Saturday, 18 December 2010

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Requiem for a Dream [Review]


Opinion: A

Truly one of the most disturbing films possibly made in the past couple of decades, this well-crafted powerful film that introduced a few new film-making techniques has influenced subsequent films. One of the revolutionary films in cinema history, this is one hell of an experience to sit through that will induce sensations of agonising depression.


The film charts three seasons in the lives of Sara Goldfarb (Ellen Burstyn), her son Harry (Jared Leto), Harry’s girlfriend Marion Silver (Jennifer Connelly), and Harry’s friend Tyrone C. Love (Marlon Wayans). Each character is ultimately destroyed by addiction and self-delusion.

**May contain spoilers**

Sara is a lonely aged woman without her husband living in a small apartment with her estranged son Harry, who has been shifty and unpredictable towards his mother due to his drug addiction. The gap between them, well-established by the clever use of split-screens, widens through frequent episodes of heated rash arguments with Harry pushing his mother's television set to cash it for an addiction fix.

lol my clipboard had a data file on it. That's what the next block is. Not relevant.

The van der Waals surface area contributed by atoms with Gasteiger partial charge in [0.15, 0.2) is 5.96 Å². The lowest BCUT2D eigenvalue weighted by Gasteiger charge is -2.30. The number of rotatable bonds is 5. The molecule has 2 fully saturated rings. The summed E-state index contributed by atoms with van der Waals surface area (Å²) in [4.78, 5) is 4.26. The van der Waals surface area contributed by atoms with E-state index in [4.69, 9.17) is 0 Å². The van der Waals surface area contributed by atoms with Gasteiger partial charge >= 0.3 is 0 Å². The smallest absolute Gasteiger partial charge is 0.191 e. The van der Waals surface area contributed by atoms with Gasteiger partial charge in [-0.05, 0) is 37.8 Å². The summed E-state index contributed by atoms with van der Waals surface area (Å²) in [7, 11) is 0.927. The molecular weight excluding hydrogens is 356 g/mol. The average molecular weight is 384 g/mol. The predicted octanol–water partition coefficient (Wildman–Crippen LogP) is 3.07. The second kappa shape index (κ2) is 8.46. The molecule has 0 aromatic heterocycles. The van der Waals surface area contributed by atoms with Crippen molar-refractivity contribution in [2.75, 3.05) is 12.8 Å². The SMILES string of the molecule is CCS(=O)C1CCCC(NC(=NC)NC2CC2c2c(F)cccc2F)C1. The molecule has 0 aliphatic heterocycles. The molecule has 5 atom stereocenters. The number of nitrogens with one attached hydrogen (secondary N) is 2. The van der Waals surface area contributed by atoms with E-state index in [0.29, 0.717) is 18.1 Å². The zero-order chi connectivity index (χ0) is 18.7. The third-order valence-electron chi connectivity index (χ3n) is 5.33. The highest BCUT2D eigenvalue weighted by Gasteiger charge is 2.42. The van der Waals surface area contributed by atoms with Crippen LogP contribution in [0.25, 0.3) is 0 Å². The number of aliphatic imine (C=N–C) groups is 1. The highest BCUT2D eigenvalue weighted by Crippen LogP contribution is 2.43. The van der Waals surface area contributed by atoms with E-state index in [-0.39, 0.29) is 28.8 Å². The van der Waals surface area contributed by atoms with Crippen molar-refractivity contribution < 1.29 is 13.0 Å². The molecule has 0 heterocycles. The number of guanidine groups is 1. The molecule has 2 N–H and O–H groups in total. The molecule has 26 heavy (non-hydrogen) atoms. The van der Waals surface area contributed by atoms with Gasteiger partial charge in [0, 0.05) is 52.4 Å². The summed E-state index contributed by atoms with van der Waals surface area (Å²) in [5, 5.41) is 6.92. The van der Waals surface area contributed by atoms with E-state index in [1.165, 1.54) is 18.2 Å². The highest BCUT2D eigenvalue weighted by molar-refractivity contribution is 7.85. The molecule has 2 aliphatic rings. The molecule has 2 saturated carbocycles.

Sara never fails to redeem it back everytime.

Sara is addicted to this television game show where every episode features a winner, she highly regards it in her life without much company imprisoned in her apartment everyday. One day she receives a false hope call that instills hope in Sara that she will be appearing on television, therefore she is set on slimming down so as to be able to attend in an old red dress that she can no longer slip into.

Harry and his girlfriend Marion wants to set up a fashion boutique for Marion to develop and capitalise her designs, so they tap into the idea of conducting illegal drug trade on the streets with the aid of Harry's friend Tyrone. Tyrone also wishes to emerge as someone success in order to make his mother proud, as hinted during a childhood flashback.

What they do not realise is the danger of practicing drug trade as junkies.

The drug use sequences are achieved via a series of rapid edits, visually suggesting how the ecstasy comes and goes before the urge for another fix soon lingers. Very effective use of montage editing here.